Ed Dodez, a native of Ft. Wayne, ventured forth alone as he skied the small slopes of our city parks. He almost set skiing back a few years when he accepted the challenge of ski touring behind a car from Reservoir Hill into town and ended in front of the old Indiana Hotel. History has it he collected his bet. Being a hiker and preferring hills to streets, he recalled the slopes north of the city in the area of Cedar Creek not far from the present Isaac Walton League Club House. This new territory became his Indiana Appalachians.
Another one of these crazy devils appeared from out of nowhere in 1923. A young man and his wife from Bavaria, Germany, decided to make a new start in life in a country which would provide the opportunity for peace and happiness. By some quirk of circumstance, Henry Wahl and his wife Marla, who also skied, ended up in a geographical area which was in direct contrast from the Alps that they saw from their village home a few miles from the towering Bavarian Mountains. Henry, who was virtually brought up on skis and whose hobby had been mountaineering and skiing, was going to make the most out of the least. Just as his future life long friend Ed Dodez, he decided there was just too much love for skiing to do nothing about it. If someone found ski tracks down through their sloping vacant lot, or herringbone tracks up the old Reservoir Hill, they knew that the Wild Bavarian had been there.
Unfortunately, these gentlemen did not cross skis for a few years; at least they didn’t happen to be at the same city park at the same time. They continued their individual ways schussing whatever looked schussable, and a slope that had a 15 degree pitch was a major discovery and a little piece of heaven. Part 3 will cover1930 to 1942.
Parts 1 & 2 of the FWSC HISTORY have shown how Ed Dodez brought skiing to Ft. Wayne and was a one-man Ski Club. In 1930 while Ed was attending a Scout Jamboree at Rome City, he met this energetic, German fellow who was also active in scouting. After conversing about the enjoyment of the outdoors, sailing, and canoeing, they hit on an even greater common ground – skiing. Both realized that at last their lonely jaunts were ended and began discussing about encouraging others to take up the sport of telemarking down the snowy slopes.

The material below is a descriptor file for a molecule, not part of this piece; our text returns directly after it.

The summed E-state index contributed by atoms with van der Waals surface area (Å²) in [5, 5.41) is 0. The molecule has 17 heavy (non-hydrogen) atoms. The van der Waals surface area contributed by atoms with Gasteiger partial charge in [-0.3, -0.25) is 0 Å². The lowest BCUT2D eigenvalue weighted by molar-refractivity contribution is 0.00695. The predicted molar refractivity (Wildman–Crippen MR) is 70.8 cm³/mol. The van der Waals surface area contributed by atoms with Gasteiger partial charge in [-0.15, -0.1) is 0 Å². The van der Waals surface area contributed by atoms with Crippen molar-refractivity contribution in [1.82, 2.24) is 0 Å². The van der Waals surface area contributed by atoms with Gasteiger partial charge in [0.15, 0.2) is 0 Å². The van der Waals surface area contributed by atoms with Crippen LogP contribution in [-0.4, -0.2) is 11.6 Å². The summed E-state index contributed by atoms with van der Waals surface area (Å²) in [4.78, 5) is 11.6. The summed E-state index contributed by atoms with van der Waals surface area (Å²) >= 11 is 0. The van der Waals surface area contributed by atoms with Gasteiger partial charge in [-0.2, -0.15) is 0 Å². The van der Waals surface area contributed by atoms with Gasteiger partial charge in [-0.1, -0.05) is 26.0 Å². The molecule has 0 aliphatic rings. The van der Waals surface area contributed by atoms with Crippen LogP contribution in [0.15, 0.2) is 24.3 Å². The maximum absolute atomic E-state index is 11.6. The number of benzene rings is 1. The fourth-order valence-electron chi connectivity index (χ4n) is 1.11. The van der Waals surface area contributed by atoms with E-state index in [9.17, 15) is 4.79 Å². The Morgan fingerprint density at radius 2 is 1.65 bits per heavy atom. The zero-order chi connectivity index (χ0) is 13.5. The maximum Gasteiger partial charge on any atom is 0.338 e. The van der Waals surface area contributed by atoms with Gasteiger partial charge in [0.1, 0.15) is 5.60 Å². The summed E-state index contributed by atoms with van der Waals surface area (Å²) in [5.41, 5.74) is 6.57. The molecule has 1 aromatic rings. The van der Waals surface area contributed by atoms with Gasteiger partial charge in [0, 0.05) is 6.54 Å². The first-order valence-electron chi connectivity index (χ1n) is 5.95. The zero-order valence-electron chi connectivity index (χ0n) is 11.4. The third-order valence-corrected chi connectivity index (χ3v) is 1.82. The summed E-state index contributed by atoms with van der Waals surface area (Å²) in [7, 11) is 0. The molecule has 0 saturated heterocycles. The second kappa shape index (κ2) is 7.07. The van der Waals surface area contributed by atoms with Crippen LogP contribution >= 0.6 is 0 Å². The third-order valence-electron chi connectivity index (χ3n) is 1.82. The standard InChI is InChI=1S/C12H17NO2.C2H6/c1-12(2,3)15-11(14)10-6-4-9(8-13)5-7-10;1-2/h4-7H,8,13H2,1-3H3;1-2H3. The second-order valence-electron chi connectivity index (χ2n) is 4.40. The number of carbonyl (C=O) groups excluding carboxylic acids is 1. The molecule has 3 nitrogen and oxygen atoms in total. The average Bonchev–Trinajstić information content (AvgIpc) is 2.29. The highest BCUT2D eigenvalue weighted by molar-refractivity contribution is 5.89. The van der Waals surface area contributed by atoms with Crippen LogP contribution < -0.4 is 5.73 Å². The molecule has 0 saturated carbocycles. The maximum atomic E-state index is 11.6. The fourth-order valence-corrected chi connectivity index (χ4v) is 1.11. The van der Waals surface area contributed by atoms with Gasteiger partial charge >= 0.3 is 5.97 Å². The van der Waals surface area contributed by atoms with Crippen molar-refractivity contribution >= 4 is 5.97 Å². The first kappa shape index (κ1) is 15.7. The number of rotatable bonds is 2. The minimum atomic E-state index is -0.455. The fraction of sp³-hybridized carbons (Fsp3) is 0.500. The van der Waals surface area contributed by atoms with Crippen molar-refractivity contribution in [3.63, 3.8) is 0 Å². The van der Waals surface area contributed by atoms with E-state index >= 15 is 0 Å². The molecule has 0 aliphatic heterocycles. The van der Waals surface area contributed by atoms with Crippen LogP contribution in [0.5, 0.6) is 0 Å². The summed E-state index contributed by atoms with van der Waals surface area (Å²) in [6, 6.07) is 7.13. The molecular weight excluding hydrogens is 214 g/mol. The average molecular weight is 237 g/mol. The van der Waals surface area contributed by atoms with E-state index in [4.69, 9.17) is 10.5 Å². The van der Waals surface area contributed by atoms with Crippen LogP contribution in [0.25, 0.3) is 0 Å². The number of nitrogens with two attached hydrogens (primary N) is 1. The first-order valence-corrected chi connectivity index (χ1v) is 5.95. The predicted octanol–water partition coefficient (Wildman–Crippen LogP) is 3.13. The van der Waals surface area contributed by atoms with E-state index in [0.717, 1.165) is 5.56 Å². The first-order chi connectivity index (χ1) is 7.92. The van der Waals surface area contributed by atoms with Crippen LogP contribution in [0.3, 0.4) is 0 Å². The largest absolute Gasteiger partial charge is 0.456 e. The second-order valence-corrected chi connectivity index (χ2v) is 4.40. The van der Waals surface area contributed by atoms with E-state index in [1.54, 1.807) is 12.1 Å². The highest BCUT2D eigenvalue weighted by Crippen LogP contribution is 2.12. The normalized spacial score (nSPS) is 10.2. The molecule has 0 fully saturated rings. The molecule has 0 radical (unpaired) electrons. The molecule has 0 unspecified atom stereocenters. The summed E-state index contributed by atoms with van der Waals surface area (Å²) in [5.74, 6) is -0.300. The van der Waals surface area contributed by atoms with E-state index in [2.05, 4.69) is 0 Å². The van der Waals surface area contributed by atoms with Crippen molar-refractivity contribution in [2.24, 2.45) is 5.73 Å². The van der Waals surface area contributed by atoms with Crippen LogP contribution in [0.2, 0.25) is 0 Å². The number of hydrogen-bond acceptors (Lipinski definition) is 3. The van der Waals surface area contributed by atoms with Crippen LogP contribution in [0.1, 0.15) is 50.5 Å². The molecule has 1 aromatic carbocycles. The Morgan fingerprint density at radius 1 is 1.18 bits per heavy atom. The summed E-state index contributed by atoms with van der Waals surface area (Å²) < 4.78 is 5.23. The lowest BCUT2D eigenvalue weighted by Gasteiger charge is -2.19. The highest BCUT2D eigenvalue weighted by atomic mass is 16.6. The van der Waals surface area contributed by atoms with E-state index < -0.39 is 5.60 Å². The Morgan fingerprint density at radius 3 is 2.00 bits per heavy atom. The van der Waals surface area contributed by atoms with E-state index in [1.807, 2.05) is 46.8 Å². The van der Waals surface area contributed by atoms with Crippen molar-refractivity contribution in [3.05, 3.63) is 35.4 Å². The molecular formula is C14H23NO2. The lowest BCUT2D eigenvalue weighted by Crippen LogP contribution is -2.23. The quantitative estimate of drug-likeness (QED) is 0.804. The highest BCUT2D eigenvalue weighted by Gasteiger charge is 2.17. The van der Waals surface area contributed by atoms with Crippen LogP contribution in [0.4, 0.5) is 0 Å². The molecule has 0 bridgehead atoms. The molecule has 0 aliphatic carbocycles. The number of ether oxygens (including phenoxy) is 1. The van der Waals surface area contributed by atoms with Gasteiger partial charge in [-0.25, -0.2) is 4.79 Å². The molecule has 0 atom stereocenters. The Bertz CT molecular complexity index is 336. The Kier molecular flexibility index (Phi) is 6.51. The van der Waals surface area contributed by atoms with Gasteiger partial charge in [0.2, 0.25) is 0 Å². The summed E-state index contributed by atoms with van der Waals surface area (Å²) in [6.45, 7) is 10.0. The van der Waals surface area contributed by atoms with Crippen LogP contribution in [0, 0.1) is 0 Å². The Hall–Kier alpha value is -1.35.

Through Ed Dodez, Henry was brought into the Kekionga Paddle and Sail Club where they found another skier, Robert Nichens. Others within this club thought they would extend their sport activities into winter and skiing sounded as if it would offer the same type of outdoor adventure as they had found in sailing and canoeing.
Throughout the following four years, the small group of seven skiers induced some others who were equally adventurous in spirit. Henry, who had started a fencing academy, gathered a few of his apt pupils and substituted ski poles for fencing foils. Now the group of seven doubled. On Friday eves, when the snow had held, the phones began to ring and haphazard plans were made to head for Cedar Creek or Buzzard’s Hill (now known as Mt. Wawasee from 1960-1990). It was finally concluded that some organizational planning was needed to make more effective use of time. Ed & Henry felt that if we are all giving to skiing together, let’s start a club. In 1936, the month and place no longer remembered, the Kekionga Ski Club was formed and Henry Wahl as its President. The old Kekionga Paddle and Sail Club had disbanded and many of its former members were now involved in the activities of the new ski club.
As an interesting local sidelight, the members of the ski club were instrumental in founding the Wawasee Yacht Club, one of Indiana’s oldest existing yacht clubs.
As the word went out that winter was the greatest season of all if you skied, the Kekionga family began to grow. The slopes of Cedar Creek on an autumn day would find the group cutting down weeds, carting off boulders and tree limbs. Henry Wahl ran his eager group up and down the hills to improve the “benz-zee-knees” action. Soon some energetic souls under direction of Bob Nichens built a small ski jump and warming shelter. The area became the hub of sitzmarks.